Dickerson spent most of the last three years with the Giants after a couple of major injuries kept him off the field for all of 2017 and ’18. He’s been strictly used as a platoon outfielder, but it’s a role he’s carried out capably. Over the last three years, he’s posted a 115 wRC+ and accumulated 1.5 WAR with over 90% of his plate appearances coming against right-handed pitching. The shortened 2020 season was the high point of his time in San Francisco, as he posted a 151 wRC+ in 170 plate appearances, perfectly playing the part of righty masher in the Giants’ lineup.

Last year, three separate injuries to his right shoulder, back, and right hamstring sapped Dickerson of some of his potency; his wRC+ fell to 97, though oddly enough, he did end up setting a career-high in plate appearances. Despite a significant dip in BABIP and ISO, it looks like his underlying batted ball quality didn’t fall all that much from 2020 to ‘21:

Alex Dickerson, Batted Ball Peripherals
Year Hard Hit% Barrel% Avg LD+FB EV xwOBAcon
2020 42.60% 10.70% 93.1 0.399
2021 38.20% 10.10% 92.7 0.412

Dickerson has always possessed excellent batted-ball metrics, but his overall average exit velocity dropped from 90.9 mph to 87.4 mph last year. As you can see above, his power metrics all stayed relatively stable despite the increase in weaker contact. It certainly seems like his dip in power output was a result of bad luck and perhaps injury, not a drastic change in contact quality.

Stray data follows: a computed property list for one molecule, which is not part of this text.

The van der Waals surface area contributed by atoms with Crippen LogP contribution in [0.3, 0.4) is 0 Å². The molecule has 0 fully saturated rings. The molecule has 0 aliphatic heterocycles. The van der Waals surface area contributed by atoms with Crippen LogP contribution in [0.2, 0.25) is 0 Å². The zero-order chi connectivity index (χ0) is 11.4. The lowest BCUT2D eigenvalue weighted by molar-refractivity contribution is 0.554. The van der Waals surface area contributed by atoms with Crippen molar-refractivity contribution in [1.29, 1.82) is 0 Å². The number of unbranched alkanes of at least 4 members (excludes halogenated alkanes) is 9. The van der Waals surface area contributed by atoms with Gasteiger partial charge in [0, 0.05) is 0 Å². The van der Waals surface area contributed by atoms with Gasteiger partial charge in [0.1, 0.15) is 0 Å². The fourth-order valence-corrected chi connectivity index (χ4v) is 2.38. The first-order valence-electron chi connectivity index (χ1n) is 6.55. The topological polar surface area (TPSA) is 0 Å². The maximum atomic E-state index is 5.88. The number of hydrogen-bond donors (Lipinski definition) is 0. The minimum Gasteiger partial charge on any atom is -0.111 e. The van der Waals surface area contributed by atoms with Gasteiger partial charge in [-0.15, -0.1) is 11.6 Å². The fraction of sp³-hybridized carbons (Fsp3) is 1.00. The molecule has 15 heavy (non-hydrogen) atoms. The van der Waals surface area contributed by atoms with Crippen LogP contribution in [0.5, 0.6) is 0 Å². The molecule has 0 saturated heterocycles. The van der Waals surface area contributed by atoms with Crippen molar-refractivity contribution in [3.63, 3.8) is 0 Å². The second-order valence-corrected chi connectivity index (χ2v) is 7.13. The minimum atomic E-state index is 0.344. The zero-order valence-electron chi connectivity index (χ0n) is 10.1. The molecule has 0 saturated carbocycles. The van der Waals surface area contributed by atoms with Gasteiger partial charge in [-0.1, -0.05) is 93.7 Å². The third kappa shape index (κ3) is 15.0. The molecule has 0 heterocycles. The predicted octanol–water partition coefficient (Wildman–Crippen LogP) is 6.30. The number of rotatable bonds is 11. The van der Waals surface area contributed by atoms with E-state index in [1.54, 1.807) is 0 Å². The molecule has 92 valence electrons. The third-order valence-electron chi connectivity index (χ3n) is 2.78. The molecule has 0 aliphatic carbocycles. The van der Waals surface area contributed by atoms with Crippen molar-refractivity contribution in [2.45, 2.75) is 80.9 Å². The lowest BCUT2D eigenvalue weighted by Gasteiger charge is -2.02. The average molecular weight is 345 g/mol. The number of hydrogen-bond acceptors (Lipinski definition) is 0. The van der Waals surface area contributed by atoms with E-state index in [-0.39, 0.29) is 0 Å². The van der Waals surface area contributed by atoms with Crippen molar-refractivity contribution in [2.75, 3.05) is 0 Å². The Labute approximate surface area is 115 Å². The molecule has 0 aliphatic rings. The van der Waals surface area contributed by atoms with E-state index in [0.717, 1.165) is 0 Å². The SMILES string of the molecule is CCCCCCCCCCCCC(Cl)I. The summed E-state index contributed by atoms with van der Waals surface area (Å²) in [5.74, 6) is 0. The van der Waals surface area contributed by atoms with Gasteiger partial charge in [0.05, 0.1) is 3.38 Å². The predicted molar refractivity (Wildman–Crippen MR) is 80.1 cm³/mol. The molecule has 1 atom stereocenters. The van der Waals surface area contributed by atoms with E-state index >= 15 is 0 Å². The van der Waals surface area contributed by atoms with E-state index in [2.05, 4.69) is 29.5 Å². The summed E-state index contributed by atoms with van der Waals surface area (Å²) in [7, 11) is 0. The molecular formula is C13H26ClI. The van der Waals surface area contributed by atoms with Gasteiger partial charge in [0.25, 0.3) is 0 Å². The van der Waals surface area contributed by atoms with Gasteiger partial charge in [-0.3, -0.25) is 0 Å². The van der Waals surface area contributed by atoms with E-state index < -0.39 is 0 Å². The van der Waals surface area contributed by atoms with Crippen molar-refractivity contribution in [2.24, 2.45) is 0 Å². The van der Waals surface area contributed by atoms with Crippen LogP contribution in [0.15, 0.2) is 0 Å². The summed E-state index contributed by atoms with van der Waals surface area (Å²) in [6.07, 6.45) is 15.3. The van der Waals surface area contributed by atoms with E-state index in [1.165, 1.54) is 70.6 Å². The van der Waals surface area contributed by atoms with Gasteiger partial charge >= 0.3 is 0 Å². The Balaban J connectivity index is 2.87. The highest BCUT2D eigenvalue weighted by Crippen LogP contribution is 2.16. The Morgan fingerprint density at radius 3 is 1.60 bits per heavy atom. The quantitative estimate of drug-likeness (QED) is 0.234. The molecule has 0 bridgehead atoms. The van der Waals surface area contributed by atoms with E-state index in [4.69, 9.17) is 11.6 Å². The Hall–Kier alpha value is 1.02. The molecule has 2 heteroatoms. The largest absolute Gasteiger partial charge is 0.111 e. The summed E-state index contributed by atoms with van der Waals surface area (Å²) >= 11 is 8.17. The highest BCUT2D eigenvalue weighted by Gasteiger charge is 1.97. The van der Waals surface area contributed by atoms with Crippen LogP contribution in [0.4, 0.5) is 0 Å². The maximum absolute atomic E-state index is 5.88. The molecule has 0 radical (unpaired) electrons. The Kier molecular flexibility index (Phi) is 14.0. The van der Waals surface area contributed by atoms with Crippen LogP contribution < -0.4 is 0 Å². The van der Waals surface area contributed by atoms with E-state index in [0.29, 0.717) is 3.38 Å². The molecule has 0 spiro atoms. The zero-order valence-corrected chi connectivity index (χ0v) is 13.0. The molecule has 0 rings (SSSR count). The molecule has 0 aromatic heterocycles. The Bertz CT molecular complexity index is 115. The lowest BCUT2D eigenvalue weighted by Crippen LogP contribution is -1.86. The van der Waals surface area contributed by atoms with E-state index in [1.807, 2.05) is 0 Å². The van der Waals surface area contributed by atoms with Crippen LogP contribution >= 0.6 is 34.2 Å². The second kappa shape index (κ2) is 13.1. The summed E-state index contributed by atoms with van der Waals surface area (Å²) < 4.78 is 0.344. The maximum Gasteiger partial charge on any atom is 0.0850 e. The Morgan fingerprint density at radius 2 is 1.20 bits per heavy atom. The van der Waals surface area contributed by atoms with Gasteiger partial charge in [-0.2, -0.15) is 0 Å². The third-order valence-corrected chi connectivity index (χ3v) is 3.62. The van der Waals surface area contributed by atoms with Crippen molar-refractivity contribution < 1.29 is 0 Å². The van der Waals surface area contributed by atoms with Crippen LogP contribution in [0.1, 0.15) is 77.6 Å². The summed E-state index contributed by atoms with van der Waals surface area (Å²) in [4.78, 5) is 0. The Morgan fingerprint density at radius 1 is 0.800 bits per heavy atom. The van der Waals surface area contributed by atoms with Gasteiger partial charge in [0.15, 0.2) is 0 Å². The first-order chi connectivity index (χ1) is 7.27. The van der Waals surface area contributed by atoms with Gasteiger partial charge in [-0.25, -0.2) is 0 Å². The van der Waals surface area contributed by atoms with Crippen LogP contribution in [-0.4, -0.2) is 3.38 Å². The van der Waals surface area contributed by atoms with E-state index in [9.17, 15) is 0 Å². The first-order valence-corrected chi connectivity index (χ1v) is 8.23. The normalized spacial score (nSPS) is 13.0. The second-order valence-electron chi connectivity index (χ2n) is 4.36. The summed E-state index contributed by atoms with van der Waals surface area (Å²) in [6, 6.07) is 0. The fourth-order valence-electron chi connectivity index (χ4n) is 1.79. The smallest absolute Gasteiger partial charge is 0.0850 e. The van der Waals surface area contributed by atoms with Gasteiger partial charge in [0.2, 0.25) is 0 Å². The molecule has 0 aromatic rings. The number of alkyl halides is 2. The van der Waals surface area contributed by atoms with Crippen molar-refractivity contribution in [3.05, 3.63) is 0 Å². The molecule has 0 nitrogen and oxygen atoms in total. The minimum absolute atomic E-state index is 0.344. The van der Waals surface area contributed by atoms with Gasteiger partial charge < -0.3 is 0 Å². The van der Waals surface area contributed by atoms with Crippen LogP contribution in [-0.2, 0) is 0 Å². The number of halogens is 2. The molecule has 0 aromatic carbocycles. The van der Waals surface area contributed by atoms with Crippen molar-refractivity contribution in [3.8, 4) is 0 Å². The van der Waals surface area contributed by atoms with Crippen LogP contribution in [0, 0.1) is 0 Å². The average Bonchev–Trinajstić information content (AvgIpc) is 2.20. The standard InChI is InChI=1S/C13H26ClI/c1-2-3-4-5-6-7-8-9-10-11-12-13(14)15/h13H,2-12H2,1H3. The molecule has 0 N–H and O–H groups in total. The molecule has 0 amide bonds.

With Rosario back in the fold and Dickerson added to the mix, the outfield picture for the Braves becomes a little clearer. Atlanta had two spots already covered with Marcell Ozuna reinstated from the restricted list and Adam Duvall entering his final season of salary arbitration. Rosario will likely slide into left field with Ozuna or Dickerson seeing regular time at designated hitter. Eventually, Ronald Acuña Jr. will take over right; he is still recovering from the torn ACL he sustained last year, though reports have him progressing well in his rehab, and he’ll likely be available soon after the regular season begins.

With a righty-heavy lineup, adding both Rosario and Dickerson provides some balance to the lineup and sets up some natural platoon opportunities in the outfield if manager Brian Snitker chooses to deploy his lineup like that. Duvall, Guillermo Heredia and Orlando Arcia are all right-handed, and any of them could pair with Rosario or Dickerson in a traditional platoon. Once Acuña is ready to return from his rehab, the outfield picture will likely shift a bit to accommodate him. Dickerson would likely have a bench role at that point but would continue to provide a potent left-handed bat off the bench.